Bidding Wars: Determining What’s True Value and What’s Ego Driven

Bidding Wars: Determining What’s True Value and What’s Ego Driven

 A century-old detached house in Toronto’s emerging Leslieville neighbourhood recently sold for $1.04-million, $140,000 more than the asking price of $899,999.

From these numbers alone, anyone who has recently tried buying real estate in Canada’s largest city will know why that happened: a bidding war.

With the Leslieville example just the tip of the iceberg, bidding wars are now common practice in Canada’s housing market and represent a significant challenge for house shoppers who are either entering home ownership or moving up.

“Like it or not, bidding wars have become a part of the real estate landscape in hot real-estate markets worldwide,” says Judith Hanley, a sales representative with Re/Max Realty Enterprises Inc. brokerage in Oakville, Ont. “They represent a high-drama, high-stakes game with only one buyer and a seller who wins.”

The Canadian Real Estate Association reports that sales of existing homes rose by 8 per cent in February compared to the same month a year earlier, while the national average home price soared 17 per cent.

Driving the upward trend are Toronto and Vancouver, where bidding wars have sparked a buying frenzy that shows no signs of abating.

In Toronto, the average price of a detached house topped $1.2-million in February. In Metro Vancouver, the average selling price of a single-detached home rose to $1.83-million in January, a year-to-year increase of 40 per cent.

Bidding wars are responsible for pushing prices up, often above what a home is worth, experts say. They have turned buying a home in Canada into a game of nerves.

Canada has few checks and balances in place for regulating bidding wars. Often buyers don’t know who they are bidding against and if the other offers are legit. Phantom offers are a big enough problem that last summer the Ontario government instituted new rules requiring listing agents to keep on file written bids and counter bids in an effort to create more transparency around the the bidding war process.

“Sometimes a property is underpriced [intentionally] and will sell for more than asking, and that sadly has become a marketing tool, allowing the seller and agent to say that they got over asking,” says Richard Silver, an agent with Sotheby’s International Realty in Toronto.

Buyers willing to enter the fray need to know that bidding wars are a lot like gambling: The odds are usually stacked against you.

“The outcome can be unpredictable,” says Leslie Cannon, a Vancouver realtor who has guided many clients through bidding wars in her city’s highly competitive housing market.

Among them is the would-be homeowner who last fall became entangled in an 11-way bidding war that ended up pushing a property $1-million over asking.

“The house was listed around $2-million and I advised my client to offer $2.3-million, which we thought was a pretty generous offer,” says Ms. Cannon. “But then someone, who obviously really wanted the house, went as high as a million over asking, a price that the seller found hard to resist.”

Moral of the story? Money really does talk.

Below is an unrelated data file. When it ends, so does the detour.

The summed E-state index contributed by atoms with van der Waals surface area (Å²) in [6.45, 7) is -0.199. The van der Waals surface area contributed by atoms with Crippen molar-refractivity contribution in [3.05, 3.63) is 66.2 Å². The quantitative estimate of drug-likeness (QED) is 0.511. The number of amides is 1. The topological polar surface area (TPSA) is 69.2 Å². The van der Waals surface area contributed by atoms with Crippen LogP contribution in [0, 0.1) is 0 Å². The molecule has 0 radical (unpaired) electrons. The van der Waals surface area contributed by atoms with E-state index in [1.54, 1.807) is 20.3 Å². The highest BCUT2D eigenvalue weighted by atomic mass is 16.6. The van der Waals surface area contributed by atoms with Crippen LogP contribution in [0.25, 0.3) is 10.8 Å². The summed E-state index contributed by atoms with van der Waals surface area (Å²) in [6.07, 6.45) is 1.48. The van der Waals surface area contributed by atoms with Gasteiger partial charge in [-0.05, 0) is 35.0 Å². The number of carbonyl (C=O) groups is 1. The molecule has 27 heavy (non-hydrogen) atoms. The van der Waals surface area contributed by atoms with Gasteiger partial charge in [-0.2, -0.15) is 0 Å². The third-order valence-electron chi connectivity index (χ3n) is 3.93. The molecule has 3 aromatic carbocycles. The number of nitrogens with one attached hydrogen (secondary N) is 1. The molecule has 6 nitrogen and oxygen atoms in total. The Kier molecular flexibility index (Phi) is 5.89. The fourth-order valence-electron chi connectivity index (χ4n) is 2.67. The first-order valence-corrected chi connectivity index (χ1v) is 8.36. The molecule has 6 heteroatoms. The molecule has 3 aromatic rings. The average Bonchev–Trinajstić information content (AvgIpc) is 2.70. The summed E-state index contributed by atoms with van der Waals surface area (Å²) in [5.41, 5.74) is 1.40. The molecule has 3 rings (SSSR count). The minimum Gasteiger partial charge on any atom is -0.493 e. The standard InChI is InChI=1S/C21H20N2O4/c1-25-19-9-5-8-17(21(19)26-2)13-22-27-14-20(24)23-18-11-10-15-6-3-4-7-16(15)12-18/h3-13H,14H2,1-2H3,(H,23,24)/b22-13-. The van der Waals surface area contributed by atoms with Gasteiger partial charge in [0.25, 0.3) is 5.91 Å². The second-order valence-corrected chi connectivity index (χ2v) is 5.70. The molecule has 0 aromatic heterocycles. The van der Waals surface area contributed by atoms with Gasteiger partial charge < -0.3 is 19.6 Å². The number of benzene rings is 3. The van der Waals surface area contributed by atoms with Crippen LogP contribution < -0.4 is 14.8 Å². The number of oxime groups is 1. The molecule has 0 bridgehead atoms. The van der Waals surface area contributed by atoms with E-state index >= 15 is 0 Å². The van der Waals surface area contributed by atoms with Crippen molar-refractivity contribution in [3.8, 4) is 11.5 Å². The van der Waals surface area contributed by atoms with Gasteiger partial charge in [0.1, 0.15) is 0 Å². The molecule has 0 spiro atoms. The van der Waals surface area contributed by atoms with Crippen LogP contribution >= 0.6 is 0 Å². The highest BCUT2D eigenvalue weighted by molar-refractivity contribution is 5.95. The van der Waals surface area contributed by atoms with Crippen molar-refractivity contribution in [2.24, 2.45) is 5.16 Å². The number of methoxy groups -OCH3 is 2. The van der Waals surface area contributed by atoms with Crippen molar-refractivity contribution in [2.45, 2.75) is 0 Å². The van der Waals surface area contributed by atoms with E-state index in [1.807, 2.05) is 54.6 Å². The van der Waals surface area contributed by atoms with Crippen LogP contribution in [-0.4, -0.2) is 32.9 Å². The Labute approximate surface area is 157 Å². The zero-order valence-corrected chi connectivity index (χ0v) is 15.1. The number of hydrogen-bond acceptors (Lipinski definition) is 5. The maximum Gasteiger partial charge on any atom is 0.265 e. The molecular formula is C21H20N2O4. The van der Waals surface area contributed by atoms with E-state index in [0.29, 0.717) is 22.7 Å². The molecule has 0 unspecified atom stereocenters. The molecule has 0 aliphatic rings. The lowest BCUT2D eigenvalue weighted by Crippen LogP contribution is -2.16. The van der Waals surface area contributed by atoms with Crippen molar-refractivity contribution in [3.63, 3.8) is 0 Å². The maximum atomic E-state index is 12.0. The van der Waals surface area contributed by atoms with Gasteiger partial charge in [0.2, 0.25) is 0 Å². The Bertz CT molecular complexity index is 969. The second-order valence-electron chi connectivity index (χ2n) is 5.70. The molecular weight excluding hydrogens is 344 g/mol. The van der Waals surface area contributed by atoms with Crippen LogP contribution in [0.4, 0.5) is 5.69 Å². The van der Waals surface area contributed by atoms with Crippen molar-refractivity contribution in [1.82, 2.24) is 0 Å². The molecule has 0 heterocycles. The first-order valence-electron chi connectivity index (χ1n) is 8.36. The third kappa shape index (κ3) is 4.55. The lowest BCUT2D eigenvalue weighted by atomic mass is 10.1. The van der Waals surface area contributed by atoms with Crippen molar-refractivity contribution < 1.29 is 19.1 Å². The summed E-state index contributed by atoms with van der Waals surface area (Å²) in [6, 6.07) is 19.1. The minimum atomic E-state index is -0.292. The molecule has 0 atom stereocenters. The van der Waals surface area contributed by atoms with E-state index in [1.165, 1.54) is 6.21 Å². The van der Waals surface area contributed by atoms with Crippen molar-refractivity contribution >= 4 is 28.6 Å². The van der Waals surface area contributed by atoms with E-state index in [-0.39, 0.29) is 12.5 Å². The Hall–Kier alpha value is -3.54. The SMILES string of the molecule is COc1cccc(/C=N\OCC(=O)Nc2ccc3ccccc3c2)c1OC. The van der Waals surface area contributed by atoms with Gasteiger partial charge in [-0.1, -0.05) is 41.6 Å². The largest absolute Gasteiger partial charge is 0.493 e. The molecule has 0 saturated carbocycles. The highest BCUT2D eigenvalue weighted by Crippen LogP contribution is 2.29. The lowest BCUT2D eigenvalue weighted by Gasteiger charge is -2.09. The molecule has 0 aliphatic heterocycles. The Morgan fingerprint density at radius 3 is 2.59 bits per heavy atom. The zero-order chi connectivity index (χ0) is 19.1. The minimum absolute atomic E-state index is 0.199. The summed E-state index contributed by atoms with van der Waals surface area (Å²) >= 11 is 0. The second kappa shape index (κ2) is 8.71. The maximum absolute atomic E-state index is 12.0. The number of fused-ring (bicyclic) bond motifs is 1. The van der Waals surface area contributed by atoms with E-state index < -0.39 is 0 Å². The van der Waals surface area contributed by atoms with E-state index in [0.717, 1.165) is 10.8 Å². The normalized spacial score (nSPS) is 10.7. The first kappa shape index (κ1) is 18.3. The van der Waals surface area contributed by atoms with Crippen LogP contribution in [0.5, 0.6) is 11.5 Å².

Fortunately for house shoppers, there are other ways to come out on top that aren’t so dependent on the number of zeros at the end of the offer. Some sellers will choose a lower-priced bid over a higher one, for example, if they have a particularly strong emotional attachment to their home. That’s when having a strategy is key.

For Shawn Lackie, a broker in Ontario’s Durham region, that strategy involves often visiting the sellers to discover first-hand their history as it pertains to the home. “I make sure to at least have a chance to present [the offer] in person,” Mr. Lackie says. “I am trying to create a connection, to find out if the sale can go beyond money.”

He then shares that information with his client to use as fodder for winning a bidding war. The personal touch worked for a client wanting a house in Oshawa, Ont., with multiple bids. The seller chose him over other contenders who wanted to renovate because he had made it known that he loved the house as much as the seller did. He would live in it as is, which is what the homeowner had wanted to hear.

“Price is often the biggest motivator but anything we can do to make our offer stand out we’ll do,” adds Ms. Cannon, who similarly meets with sellers to gain information that might help her clients seal the deal.

In Toronto, Mr. Silver makes it his business to know the market and advice his clients accordingly.

When it comes to bidding wars, he says it is important to determine “what is true value and what is ego-driven.” If a client wants to buy a house just to win the contest then, in Mr. Silver’s opinion, that’s the wrong reason to stay locked in a bidding war.

“You will never overpay for a house that you love,” he says.

“If the value is there and you don’t put in your best offer, remember that the next time a similar house comes to the market, its price will be based on what you chose not to pay and you will have to pay even more for the next.”

As if buying real estate right now wasn’t emotional enough.

Originally published on theglobeandmail.com, on April 1st, 2016. By Deirdre Kelly.

Title photo: (Sean Kilpatrick/The Canadian Press) 

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